Mental Health Stigma and Perceived Practice Competence Among Nurse Practitioners: A Cross-Sectional Descriptive Study
Cara C. Young, PhD, RN, FNP-C; Susan Calloway; Courtney Brown
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Purpose: Approximately 50% of Americans will meet the criteria for a mental health disorder sometime during their life, and the majority of these illnesses begin in childhood and adolescence (Merikangas et al., 2010). Significant health disparities exist among those with a major mental illness who die 10 to 32 years earlier than the general population due to largely preventable causes (NIMH, 2011; Walker, McGee, & Druss, 2015). In order to reduce this health disparity, the Centers for Disease Control and Prevention (2011) developed an action plan outlining specific strategies to integrate mental health promotion and mental illness prevention with chronic physical disease prevention from a public health model. The challenge is for health care professionals to respond to these initiatives.
The Institute of Medicine’s report on the future of nursing (2010) identifies the integral role of nurses, particularly advanced practice nurses, in the rapidly evolving healthcare system. Nurse practitioners are ideal providers to reduce health disparities among those with mental illness as they are prepared both philosophically and educationally from a health promotion and disease prevention framework. However, there are multiple barriers to help-seeking that prevent individuals from initiating conversations with their health care provider regarding mental health issues. A primary barrier to help-seeking is perceived stigma regarding those with mental health disorders (Ahmedani, 2011; Calloway, Kelly & Ward-Smith, 2012). Goffman (1963) defines stigma as an “attribute that is deeply discrediting and reduces the bearer from a whole and usual person to a tainted, discounted one (p.3)”
While studies exist describing the attitudes of physicians and other health care providers toward those with mental illness there is a gap in the literature related to stigmatizing attitudes among nurse practitioners. Additionally, it is unknown what facilitators and barriers to effective recognition and management of mental health disorders nurse practitioners experience. Therefore, the purposes of this study are to 1) assess nurse practitioners’ attitudes regarding treating individuals with mental health disorders, and 2) examine perceived competence and factors associated with nurse practitioner recognition and management of mental health disorders in non-psychiatric settings.
Methods: A cross-sectional descriptive study was conducted via anonymous surveys at a national nurse practitioner conference. Participants provided demographic and practice data and completed the Medical Condition Regard Scale (MCRS; Christison, Haviland, & Riggs, 2002) for three separate mental health diagnoses (anxiety/depression [A/D], attention deficit hyperactivity disorder [ADHD], and substance use disorders [SUD]). Descriptive statistics were calculated to examine demographic and practice pattern data as well as the distribution of scores on the MCRS for all three conditions. Pearson correlation and Spearman’s Rho were used to examine relationships between variables, depending on the level of the data. Student t-tests were utilized to evaluate variation in stigmatizing attitudes based on participants’ demographic, educational, and personal factors.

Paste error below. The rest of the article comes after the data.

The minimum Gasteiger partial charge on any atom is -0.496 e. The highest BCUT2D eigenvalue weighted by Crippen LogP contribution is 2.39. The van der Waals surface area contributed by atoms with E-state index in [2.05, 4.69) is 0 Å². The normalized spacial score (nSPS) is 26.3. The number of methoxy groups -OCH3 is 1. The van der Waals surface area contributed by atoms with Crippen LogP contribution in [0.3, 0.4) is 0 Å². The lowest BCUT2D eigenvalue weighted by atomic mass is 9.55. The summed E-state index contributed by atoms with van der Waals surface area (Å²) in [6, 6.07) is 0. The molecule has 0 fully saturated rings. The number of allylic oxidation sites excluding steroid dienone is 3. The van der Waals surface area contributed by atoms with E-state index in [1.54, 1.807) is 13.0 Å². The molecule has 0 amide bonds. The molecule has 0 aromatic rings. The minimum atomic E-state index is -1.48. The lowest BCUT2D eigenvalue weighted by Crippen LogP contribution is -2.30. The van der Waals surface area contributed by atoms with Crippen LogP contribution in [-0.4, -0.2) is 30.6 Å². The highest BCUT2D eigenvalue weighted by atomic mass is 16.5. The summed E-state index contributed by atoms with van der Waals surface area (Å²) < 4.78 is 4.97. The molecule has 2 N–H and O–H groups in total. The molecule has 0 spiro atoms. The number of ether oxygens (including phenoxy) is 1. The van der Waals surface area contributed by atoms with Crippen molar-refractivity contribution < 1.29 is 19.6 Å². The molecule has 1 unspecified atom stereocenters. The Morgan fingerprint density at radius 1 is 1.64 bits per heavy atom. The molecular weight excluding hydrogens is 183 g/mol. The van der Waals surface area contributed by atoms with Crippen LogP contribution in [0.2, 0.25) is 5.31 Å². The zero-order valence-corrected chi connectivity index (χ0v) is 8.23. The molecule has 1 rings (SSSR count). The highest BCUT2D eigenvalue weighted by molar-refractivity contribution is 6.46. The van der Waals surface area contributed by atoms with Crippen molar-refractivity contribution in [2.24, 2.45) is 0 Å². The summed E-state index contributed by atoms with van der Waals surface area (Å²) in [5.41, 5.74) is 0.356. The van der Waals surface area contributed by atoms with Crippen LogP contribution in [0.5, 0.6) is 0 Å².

Results: The final sample (N=141) were predominantly female (82%), Caucasian (71%), and reported <10 years of experience in advanced practice (62%). Only 33% of participants reported feeling well-prepared by their nurse practitioner education to manage mental health disorders. Mean values on the MCRS (higher scores indicating more positive attitudes) were highest for A/D (M=39.15, SD=5.93), followed by ADHD (M=35.85, SD=7.19), and SUD (M=35.21, SD=7.77). Examination of individual items revealed 42% of participants reported working with patients with anxiety and/or depression as ‘satisfying’ while only 26% and 22.7% of participants rated satisfaction with treating ADHD and SUD, respectively. Participants with a personal or family history of a mental health disorder reported more favorable attitudes towards patients with ADHD (t = -2.3, p = .024) than those without a personal or family history, but no differences were detected with A/D or SUD.
Conclusion: Results suggest stigmatizing attitudes towards individuals with mental health disorders may exist among nurse practitioners, and lack of confidence in managing mental health disorders may contribute to this stigma. The majority of participants did not feel well prepared to manage mental health disorders, yet 70% of mental health care is provided in primary care settings (NAMI, 2015). These findings highlight the need for increased mental health content within nurse practitioner curricula as well as the development and implementation of innovative evidence-based educational strategies to decrease stigmatizing attitudes and beliefs towards those with a mental health disorder.
|Review Type||Abstract Review Only: Reviewed by Event Host|
|Keywords||mental health disorders;
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